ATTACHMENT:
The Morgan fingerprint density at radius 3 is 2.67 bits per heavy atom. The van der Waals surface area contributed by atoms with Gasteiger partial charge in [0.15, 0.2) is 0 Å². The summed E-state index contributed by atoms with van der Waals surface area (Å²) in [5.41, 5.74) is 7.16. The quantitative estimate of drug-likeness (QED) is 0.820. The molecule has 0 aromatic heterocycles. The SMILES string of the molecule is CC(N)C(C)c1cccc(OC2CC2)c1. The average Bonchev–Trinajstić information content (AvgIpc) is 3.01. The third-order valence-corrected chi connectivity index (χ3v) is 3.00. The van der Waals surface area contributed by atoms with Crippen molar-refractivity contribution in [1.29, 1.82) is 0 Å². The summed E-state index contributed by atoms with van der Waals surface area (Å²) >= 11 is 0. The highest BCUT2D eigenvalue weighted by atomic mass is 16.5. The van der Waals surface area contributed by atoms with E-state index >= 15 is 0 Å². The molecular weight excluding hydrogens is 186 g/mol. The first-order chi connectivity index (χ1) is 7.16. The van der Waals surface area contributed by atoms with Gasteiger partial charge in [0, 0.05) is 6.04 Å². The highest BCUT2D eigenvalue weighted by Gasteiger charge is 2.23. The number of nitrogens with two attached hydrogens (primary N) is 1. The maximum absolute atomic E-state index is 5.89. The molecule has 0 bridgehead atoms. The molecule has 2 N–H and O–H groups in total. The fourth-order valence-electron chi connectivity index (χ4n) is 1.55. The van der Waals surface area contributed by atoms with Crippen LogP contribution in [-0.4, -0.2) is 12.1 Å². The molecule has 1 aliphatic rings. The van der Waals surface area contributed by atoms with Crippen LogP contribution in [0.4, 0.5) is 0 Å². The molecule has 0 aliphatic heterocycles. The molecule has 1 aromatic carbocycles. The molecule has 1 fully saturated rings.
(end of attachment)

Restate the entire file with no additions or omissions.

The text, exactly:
The Morgan fingerprint density at radius 3 is 2.67 bits per heavy atom. The van der Waals surface area contributed by atoms with Gasteiger partial charge in [0.15, 0.2) is 0 Å². The summed E-state index contributed by atoms with van der Waals surface area (Å²) in [5.41, 5.74) is 7.16. The quantitative estimate of drug-likeness (QED) is 0.820. The molecule has 0 aromatic heterocycles. The SMILES string of the molecule is CC(N)C(C)c1cccc(OC2CC2)c1. The average Bonchev–Trinajstić information content (AvgIpc) is 3.01. The third-order valence-corrected chi connectivity index (χ3v) is 3.00. The van der Waals surface area contributed by atoms with Crippen molar-refractivity contribution in [1.29, 1.82) is 0 Å². The summed E-state index contributed by atoms with van der Waals surface area (Å²) >= 11 is 0. The highest BCUT2D eigenvalue weighted by atomic mass is 16.5. The van der Waals surface area contributed by atoms with E-state index >= 15 is 0 Å². The molecular weight excluding hydrogens is 186 g/mol. The first-order chi connectivity index (χ1) is 7.16. The van der Waals surface area contributed by atoms with Gasteiger partial charge in [0, 0.05) is 6.04 Å². The highest BCUT2D eigenvalue weighted by Gasteiger charge is 2.23. The number of nitrogens with two attached hydrogens (primary N) is 1. The maximum absolute atomic E-state index is 5.89. The molecule has 0 bridgehead atoms. The molecule has 2 N–H and O–H groups in total. The fourth-order valence-electron chi connectivity index (χ4n) is 1.55. The van der Waals surface area contributed by atoms with Crippen LogP contribution in [-0.4, -0.2) is 12.1 Å². The molecule has 1 aliphatic rings. The van der Waals surface area contributed by atoms with Crippen LogP contribution in [0.4, 0.5) is 0 Å². The molecule has 0 aliphatic heterocycles. The molecule has 1 aromatic carbocycles. The molecule has 1 fully saturated rings.